” The Consequences for Free Speech in School Publications After Hazelwood In general the Hazelwood decision rules that students do not enjoy First Amendment free speech protection to the extent that adults do. In this context school-sponsored newspapers will not be treated as public forums and will be subject to a measure of censorship on the part of school officials provided that censorship could be justified on grounds “reasonably related to legtimate pedogocial conerns.
” In other words if the school can justify its censorship on grounds pertaining to reasonable educational conerns that censorship will not be contrary to the First Amendment righ to free speech. Two cases following the Hazelwood ruling maintain that schools are entitled to censor free speech in publications that are not open and public forums. For instance in Planned Parenthood of Southern Nevada v. Clark County School District 941 F. 2d 817 (9th Cir. 1991) the Federal Appeals’ Court sided with a school’s decision to censor an advertisement in respect of pregnancy in a school publication.
However, this censorship was only permitted on the grounds that the publication in question was not a public forum. In Lodestar v. Board of Education, No. B-88-257 (D. Conn. March 10, 1989) it was held by the Federal District Court ruled that extracurricular publications are not subject to school censorship under the rationale expressed in the Hazelwood case. Moreover, even if a publication is school-sponsored and part of the school’s curiculum it may not be subject to Hazelwood standard if it followed a pattern in which students used the paper as a public forum. Conclusion
It is important to note that the US Supreme Court was narrowly divided in the Hazelwood case, although the majority view prevailed. The significance of this narrow divide is that there is a good chance that the US Supreme Court can reverse itself at anytime although the opportunity for reversals have been scare as very few cases on the subject have been litigated in the many years following Hazelwood. However, unless and until the Hazelwood decision is overruled, the law as it currently stands permits official censorship of student publication on reasonable grounds pertaining to educational concerns.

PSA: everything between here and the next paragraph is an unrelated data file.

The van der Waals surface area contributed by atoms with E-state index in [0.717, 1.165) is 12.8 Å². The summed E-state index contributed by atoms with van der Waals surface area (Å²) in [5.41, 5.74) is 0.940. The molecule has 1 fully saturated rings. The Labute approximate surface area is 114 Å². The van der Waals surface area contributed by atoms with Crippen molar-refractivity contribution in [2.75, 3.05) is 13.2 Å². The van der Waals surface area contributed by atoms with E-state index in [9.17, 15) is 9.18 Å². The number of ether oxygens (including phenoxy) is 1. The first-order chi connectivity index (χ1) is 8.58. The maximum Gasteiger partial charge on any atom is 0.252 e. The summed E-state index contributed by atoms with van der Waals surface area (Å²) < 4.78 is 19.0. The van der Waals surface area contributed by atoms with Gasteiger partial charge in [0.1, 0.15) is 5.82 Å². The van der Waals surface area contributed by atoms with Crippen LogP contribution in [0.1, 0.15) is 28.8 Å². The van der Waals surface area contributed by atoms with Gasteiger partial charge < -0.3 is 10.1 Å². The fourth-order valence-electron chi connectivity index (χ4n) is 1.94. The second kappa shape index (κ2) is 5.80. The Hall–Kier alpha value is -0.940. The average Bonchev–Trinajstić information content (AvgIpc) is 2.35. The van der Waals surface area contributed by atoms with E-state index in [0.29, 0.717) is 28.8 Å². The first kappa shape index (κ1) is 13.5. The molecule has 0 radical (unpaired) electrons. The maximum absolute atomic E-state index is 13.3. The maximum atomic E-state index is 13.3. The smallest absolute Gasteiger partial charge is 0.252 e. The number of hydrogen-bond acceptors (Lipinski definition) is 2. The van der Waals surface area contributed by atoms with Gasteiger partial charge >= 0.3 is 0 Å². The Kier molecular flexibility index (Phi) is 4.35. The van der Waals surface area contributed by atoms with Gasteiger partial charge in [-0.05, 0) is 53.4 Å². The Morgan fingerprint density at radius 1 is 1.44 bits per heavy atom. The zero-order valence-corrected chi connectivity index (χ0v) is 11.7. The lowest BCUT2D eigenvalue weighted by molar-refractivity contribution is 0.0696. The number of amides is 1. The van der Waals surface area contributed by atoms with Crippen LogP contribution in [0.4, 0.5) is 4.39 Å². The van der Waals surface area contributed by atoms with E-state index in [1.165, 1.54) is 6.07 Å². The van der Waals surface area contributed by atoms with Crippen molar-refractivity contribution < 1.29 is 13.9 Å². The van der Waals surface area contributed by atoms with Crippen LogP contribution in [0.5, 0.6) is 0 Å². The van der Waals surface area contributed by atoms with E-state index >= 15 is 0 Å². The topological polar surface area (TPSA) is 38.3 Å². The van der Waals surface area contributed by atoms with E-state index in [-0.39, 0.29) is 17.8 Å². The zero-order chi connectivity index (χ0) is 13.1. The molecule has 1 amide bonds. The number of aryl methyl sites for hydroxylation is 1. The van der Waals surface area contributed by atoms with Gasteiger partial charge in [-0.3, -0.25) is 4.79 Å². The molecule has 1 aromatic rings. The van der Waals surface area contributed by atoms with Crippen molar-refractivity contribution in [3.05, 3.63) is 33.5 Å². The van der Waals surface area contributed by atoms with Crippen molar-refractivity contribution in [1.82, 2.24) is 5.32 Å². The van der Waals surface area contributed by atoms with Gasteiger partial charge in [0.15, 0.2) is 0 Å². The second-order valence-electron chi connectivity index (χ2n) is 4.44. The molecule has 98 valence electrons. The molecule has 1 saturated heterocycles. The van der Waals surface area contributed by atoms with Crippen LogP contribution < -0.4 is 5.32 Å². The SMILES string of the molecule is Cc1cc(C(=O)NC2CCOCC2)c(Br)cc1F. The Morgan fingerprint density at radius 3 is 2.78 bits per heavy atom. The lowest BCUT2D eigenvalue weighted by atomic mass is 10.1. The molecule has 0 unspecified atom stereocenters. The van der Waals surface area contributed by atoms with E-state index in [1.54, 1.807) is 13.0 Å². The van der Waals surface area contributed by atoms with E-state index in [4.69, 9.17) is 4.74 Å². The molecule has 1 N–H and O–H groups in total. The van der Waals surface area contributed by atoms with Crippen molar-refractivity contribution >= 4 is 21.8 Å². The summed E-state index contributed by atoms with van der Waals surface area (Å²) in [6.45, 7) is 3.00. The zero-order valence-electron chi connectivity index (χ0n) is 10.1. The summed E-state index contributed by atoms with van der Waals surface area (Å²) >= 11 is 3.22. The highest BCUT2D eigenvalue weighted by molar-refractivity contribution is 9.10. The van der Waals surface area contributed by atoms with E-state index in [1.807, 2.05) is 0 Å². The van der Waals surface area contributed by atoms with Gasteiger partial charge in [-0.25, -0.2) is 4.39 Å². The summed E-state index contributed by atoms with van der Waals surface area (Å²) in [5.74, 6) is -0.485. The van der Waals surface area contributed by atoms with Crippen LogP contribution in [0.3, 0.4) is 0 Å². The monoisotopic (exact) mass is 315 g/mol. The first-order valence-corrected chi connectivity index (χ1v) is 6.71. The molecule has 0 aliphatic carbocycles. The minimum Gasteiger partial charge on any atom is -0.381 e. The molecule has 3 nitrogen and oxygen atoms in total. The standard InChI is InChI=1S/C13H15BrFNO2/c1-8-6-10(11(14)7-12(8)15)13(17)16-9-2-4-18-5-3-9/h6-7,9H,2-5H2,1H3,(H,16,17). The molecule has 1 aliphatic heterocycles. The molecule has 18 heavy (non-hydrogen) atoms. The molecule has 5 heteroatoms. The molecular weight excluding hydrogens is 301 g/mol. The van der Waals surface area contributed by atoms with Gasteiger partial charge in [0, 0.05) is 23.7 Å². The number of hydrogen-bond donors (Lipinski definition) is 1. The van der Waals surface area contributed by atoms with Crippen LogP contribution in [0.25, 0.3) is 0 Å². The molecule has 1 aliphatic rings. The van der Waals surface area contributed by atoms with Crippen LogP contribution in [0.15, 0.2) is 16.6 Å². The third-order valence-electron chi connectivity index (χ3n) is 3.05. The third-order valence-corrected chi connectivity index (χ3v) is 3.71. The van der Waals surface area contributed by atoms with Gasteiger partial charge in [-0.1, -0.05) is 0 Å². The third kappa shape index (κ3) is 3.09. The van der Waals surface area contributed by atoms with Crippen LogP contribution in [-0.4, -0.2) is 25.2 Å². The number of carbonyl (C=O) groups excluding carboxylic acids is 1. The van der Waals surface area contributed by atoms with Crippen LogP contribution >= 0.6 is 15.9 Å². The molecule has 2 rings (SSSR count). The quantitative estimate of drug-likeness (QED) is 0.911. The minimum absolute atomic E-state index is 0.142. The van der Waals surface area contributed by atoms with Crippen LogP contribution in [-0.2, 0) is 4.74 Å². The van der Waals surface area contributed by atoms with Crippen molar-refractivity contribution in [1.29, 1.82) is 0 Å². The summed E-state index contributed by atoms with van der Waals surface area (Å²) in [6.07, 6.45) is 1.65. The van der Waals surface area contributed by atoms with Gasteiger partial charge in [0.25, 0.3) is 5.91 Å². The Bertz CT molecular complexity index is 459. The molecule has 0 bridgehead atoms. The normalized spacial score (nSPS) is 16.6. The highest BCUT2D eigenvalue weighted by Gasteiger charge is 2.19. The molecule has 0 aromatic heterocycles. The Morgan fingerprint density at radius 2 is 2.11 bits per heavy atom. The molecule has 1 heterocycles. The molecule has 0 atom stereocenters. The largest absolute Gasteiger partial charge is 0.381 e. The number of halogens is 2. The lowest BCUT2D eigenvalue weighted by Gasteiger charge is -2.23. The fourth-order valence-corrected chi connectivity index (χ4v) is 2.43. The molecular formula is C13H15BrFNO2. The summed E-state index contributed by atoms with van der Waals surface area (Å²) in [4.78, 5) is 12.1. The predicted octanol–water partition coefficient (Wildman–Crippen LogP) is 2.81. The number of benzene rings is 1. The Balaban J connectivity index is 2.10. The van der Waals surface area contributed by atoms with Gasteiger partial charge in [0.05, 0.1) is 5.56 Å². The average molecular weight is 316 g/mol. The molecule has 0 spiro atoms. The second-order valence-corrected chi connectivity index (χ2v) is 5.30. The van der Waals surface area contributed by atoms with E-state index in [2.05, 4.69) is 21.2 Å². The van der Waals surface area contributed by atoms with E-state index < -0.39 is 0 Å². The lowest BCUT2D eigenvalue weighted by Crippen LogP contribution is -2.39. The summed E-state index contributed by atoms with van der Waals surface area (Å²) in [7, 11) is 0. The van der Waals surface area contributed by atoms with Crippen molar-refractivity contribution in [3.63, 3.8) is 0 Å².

Taken a broader veiw of the Hazelwood decision the implications for free speech as a consequence of the US Supreme Court’s decision remains essentially the same and can be reconciled with the seemingly contrary decision in the Tinker case. What can properly be discerned from the comparisons made by the US Supremre Court in Hazelwood is that the “material disuptive test” formulated in Tinker can be invoked to permit censorship in instances where a school publicaiton is not a public forum but it will only be permitted if the Tinker “material disrtuptive test’ can be sucessfully applied.
The publication is required to have some significant implications for the school’s ability to administer disciplinary control over the student population or to cause some disruption in the school’s educational or curriculum process.
Hazelwood v. Kuhlmeier (1988) 484 U. S. 260, 108 S. Ct. (This case is the precedent setting decision that substantially narrows students’ free speech in respect of publications in a school newspaper. The generla impact is that school officials can censosr material if it is published in a publication that is not a public forum)
Lodestar v. Board of Education, No. B-88-257 (D. Conn. March 10, 1989) Schenck v US 2 USC 47(This case demonstrates the extent to which the Hazelwood case has been applied. It rationalizes the approach taken by the US Supreme Court, and explains its limitations). Planned Parenthood of Southern Nevada v. Clark County School District 941 F. 2d 817 (9th Cir. 1991) (Like Lodestar’s case this case follows Hazelwood. Unlike the earlier case of Lodestar, this case follows Hazelwood more closely)
Tinker v Des Moines Independent Community School District 393 U. S. 503, 89 S. Ct. 733 (1969) (Tinker sets the precedent for permitting free speech and expression for students. It also sets very narrow limits for restricting that free speech. ) US Constitution (The First Amendment is used to lay the ground work for a proper interpretation of the ruling in Hazelwood. It provides the basis for understanding and interpreting the US Supreme Court’s rationale in the Hazelwood decision. )